Alaskan Winters: Glaciers, Skiing . . . and Beaches? (Photo Credit: Brian Brettschneider)
Alaska-centric median values for the coldest temperature in a given year (Brettschneider).
When you think of Alaska you might picture it being dark, cold, and snowy. However, some parts of Alaska are actually very temperate and receive more rain than snow. There are five main categories within the Köppen Climate Classification System: tropical (above 64.4F), dry or semiarid (in which evapotranspiration exceeds precipitation), mesothermal (warmest month above 50F and all months between 32 and 64.4F), microthermal (warmest month above 50F, all months below 64.4, and at least one month less than 32F), and tundra (all months below 50F). Most of Alaska falls within the microthermal climate type, while most areas in the southeast U.S. do not meet the minimum criteria for this type. Along the Alaskan coast, the number of stations meeting the tundra criteria have been vastly shrinking in recent years.
A group of Midwest climatologists created the Accumulated Winter Season Severity Index to rate locations for their winter low temperatures, snowfall, and snow depth. This can be used to compare the severity of winters between various locations and how it affects commerce, snow removal, and transportation. (This system does not account for wind however). They found that Juneau, AK averages winters that are no less severe than those found in Denver, CO, Anchorage mild by Alaskan standards, and matches up with winters found in Duluth, Minnesota, and Ketchikan milder than Baltimore.
Juneau, AK’s climate is a tie between a continental climate and an oceanic climate, depending on the isotherm used. The city is milder than its latitude may suggest, partly due to the influence of the Alaskan Current transporting warm Pacific water northward along the coast and Aleutian Islands and temperatures frequently in the 30-50F range. Juneau has approximately 230 days per year of precipitation, 300% more rainy days than Denver and 74% more than Seattle does. This location has a smaller annual temperature range due to the presence of the ocean nearby (ocean water heats and cools more slowly than land and releases heat during the winter months). In fact, the 2014-2015 ski season allowed the Eaglecrest Ski Area to be open a mere 30 days due to a lack of snow on the upper mountain, 5 days for the 2015-2016 ski season, and 59 days for the 2016-2017 season. In 2018-19, Eaglecrest enjoyed 74 operating days, despite low natural snowfall, sustained rain events, and an unseasonably warm March with temperatures over 60 degrees.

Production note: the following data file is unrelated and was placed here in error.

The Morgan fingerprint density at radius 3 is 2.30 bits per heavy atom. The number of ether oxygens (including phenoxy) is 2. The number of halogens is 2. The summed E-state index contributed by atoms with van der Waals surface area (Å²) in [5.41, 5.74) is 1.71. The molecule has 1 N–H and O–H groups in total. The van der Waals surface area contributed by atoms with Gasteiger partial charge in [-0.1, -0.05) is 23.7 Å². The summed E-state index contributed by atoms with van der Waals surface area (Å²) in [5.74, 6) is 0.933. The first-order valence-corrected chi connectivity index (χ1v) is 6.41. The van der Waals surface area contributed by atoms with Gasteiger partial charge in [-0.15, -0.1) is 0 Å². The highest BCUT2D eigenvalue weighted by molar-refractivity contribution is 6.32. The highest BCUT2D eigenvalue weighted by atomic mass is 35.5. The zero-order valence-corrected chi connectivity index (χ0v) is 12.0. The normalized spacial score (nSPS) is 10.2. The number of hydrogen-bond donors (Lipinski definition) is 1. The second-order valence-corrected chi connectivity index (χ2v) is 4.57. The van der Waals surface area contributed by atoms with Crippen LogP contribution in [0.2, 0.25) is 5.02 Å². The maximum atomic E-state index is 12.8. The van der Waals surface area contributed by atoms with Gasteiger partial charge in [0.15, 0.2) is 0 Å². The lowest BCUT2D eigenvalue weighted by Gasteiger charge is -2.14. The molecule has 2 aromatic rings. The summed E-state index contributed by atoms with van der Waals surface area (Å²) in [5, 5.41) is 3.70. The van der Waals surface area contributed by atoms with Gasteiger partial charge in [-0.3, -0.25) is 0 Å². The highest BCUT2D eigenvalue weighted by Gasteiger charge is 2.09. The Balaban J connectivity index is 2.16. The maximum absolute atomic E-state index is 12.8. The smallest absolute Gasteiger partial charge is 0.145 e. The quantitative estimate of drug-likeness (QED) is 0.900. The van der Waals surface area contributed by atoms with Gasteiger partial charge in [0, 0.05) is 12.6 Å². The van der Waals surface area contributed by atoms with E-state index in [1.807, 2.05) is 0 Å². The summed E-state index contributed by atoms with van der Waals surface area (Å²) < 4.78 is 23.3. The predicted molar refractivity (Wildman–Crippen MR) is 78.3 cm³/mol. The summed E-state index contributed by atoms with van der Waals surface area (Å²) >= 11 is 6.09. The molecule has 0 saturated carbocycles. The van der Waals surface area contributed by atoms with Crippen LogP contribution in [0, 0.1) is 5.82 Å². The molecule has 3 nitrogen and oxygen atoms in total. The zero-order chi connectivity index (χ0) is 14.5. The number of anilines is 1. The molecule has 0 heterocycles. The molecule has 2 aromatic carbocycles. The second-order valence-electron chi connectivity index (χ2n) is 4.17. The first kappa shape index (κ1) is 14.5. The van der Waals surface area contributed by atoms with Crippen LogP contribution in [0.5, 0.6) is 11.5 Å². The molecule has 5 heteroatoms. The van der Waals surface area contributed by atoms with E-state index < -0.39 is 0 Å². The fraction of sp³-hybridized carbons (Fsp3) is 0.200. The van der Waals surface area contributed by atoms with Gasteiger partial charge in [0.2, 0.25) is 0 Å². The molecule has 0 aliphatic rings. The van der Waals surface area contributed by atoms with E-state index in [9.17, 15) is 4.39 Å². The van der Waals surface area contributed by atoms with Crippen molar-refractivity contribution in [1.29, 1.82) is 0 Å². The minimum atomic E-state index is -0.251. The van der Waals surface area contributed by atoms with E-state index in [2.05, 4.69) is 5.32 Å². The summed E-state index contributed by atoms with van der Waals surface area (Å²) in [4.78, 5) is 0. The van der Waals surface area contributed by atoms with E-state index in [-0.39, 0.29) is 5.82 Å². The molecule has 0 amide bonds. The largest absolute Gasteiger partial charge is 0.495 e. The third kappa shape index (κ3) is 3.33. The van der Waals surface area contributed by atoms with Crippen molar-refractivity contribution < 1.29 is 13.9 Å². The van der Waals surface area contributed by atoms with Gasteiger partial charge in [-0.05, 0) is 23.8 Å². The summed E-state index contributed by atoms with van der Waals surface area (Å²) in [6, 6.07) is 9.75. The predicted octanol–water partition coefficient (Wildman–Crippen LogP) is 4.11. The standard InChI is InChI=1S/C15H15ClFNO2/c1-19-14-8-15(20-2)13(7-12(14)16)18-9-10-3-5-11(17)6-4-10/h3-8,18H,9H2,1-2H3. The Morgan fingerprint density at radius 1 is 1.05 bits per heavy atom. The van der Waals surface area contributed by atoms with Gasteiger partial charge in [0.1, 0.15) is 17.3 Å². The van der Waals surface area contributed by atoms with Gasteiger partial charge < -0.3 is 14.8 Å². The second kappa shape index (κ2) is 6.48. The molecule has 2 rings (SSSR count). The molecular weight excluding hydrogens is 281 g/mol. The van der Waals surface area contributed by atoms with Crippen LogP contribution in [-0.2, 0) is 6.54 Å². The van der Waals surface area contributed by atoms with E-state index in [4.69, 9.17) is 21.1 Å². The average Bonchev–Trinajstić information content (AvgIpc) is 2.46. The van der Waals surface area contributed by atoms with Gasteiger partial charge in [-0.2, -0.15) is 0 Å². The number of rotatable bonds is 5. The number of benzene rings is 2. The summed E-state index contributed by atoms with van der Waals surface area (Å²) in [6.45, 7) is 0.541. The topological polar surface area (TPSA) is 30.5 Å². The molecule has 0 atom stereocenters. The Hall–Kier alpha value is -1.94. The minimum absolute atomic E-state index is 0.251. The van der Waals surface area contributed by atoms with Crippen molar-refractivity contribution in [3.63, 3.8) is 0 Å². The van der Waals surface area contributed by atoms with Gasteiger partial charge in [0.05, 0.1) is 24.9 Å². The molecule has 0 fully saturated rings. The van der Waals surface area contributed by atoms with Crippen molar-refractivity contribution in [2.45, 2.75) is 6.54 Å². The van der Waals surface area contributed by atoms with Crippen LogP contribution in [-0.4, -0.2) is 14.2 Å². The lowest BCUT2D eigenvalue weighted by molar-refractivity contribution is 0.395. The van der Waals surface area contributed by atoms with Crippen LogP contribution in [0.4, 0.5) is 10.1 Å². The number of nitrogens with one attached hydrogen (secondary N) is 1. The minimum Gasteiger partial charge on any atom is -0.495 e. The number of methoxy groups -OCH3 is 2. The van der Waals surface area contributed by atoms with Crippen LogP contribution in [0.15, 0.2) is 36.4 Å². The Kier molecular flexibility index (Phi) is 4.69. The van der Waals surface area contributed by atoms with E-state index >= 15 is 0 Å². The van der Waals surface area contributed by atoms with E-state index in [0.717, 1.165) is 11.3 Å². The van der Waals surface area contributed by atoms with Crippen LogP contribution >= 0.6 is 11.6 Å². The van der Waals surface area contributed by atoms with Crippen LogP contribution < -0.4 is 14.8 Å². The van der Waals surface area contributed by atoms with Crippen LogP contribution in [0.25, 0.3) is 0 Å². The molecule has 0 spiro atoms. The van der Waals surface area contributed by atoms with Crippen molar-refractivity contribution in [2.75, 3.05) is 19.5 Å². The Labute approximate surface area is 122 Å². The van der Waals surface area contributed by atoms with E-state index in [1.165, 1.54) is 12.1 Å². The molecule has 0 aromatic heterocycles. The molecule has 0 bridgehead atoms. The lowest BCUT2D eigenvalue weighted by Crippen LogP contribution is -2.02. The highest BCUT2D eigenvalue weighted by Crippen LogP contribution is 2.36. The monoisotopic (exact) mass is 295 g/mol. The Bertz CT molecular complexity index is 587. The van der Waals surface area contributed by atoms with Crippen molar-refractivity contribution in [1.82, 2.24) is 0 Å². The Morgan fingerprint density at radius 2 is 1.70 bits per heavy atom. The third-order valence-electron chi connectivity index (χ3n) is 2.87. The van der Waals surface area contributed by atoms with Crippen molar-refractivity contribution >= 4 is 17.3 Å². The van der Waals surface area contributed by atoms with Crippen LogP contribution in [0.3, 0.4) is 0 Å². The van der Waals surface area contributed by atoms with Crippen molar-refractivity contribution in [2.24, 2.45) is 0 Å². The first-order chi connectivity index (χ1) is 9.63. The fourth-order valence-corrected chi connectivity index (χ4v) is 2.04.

Due to Alaska’s higher latitude and if you average this daylight over the course of a calendar year, it averages between 12.6 to 12.7 hours of daylight. Juneau’s shortest day is a mere 6 hours, 22 minutes with the sun setting at 3:05 pm and longest at 18 hours, 16 minutes. The sun set on the town of Utqiaġvik (formerly known as Barrow) on November 19th and won’t return until January 23rd, 2023- that’s 65 days without sunlight! Hawaii, on the other hand, averages 12 hours of daylight. Places near the equator usually average close to 12 hours of daylight daily. But, for those suffering from seasonal depression disorder, Arizona and California would want to be the states you would want to head.
To learn more about all things winter, please click here!
©2022 Sharon Sullivan
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